Anterograde slow pathway is not the same as retrograde slow pathway conducted in the reverse direction in patients with uncommon atrioventricular nodal reentrant tachycardia.
ABSTRACT The aim of this study was to examine the location of anterograde and retrograde slow pathways in 16 patients with uncommon atrioventricular nodal reentrant tachycardia (AVNRT), including the fast-slow form in 10, slow-slow form in 5, and both fast-slow and slow-slow forms in 1.
Patients were divided into two groups according to the approach used for slow pathway ablation in the initial radiofrequency catheter ablation (RFCA): one approach used earliest atrial activation during tachycardia (ES group, n = 9), and the other used a slow potential during sinus rhythm (SP group, n = 7). When the initial RFCA failed to eliminate slow pathway conduction in the ES group, an additional RFCA guided by a slow potential was performed. The ratio of lengths from the His-bundle region to the RFCA site and coronary sinus ostium (Abl/His-CS ratio) and the ratio of amplitudes of atrial and ventricular potentials at the RFCA site (A/V ratio) were compared between the two groups. In the initial RFCA, retrograde slow pathway conduction was eliminated without impairment of anterograde slow pathway conduction in 8 (89%) patients from the ES group, and bidirectional slow pathway conduction was eliminated in 6 (86%) patients from the SP group. Residual anterograde slow pathway conduction that was preserved after the initial RFCA in 8 of 9 patients was eliminated by an additional slow potential-guided RFCA. Both the Abl/His-CS ratio (0.86 +/- 0.07 vs 0.73 +/- 0.11, P = 0.01) and A/V ratio (0.80 +/- 0.31 vs. 0.14 +/- 0.01, P < 0.001) were higher in the ES group than the SP group. The ratios for the residual anterograde slow pathway ablation in the ES group were similar to those in the SP group.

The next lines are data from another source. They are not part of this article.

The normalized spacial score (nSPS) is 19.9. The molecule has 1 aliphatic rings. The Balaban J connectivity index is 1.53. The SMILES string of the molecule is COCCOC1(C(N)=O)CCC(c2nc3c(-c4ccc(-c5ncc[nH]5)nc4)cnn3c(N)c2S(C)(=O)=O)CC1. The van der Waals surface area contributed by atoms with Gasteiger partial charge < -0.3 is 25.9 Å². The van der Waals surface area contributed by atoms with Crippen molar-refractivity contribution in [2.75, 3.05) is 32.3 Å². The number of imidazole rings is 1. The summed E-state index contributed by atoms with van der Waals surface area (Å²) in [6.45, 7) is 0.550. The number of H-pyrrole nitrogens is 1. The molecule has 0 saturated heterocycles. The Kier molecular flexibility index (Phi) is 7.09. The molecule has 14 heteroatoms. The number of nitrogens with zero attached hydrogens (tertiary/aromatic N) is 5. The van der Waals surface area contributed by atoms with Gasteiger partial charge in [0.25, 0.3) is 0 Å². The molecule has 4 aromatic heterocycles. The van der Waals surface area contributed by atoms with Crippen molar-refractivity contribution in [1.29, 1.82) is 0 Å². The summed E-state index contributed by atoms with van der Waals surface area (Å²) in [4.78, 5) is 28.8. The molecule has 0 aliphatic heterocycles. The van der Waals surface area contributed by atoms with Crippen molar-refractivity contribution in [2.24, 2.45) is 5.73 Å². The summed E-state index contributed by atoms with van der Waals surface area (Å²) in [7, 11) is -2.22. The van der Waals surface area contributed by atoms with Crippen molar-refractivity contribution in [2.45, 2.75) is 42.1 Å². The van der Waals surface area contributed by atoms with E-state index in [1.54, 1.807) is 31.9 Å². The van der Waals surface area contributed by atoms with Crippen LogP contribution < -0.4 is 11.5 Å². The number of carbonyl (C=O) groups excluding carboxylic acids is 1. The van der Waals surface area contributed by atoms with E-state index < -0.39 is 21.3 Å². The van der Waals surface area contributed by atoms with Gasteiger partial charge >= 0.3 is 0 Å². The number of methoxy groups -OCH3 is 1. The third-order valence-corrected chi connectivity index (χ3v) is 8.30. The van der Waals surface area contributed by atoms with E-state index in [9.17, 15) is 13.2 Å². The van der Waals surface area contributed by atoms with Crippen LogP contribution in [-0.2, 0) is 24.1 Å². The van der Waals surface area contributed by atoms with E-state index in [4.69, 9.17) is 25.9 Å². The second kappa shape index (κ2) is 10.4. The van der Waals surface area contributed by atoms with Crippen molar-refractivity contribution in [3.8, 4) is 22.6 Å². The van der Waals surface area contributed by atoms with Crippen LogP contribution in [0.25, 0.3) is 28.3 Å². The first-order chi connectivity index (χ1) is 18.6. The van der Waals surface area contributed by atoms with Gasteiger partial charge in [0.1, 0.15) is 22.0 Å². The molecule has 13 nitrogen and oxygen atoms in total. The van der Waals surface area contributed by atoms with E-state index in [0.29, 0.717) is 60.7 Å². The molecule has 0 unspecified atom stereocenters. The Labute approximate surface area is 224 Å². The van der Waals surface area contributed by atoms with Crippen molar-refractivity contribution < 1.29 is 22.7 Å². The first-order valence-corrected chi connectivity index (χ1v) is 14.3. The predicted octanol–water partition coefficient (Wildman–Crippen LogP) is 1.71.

The results of this study suggest that the retrograde slow pathway runs more on the atrial side of the tricuspid valve annulus at the level of the coronary sinus ostium compared with the anterograde slow pathway, although both pathways run parallel or are fused in portions more proximal to the His bundle.
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ABSTRACT: Several models of the atrioventricular nodal reentrant tachycardia circuit have been proposed. Recently, there has been experimental and clinical electrophysiology evidence that the right and left inferior extensions of the human atriventricular node and the atrionodal inputs they facilitate may provide the anatomic substrate of the slow pathway. Inferior nodal extensions appear to constitute a necessary limb of the tachycardia circuit in all forms of atrioventricular nodal reentrant tachycardia and represent the ablation target for all forms of this arrhythmia. Anatomic variations of multiple atrionodal inputs via atrial transitional cells may create the conditions for tachycardia inducibility and differing patterns of retrograde atrial activation. In the present article, we summarize the available evidence and propose a comprehensive model of the tachycardia circuit for all forms of atrioventricular nodal reentrant tachycardia based on the concept of atrionodal inputs.Heart Rhythm 11/2007; 4(10):1354-60. · 4.10 Impact Factor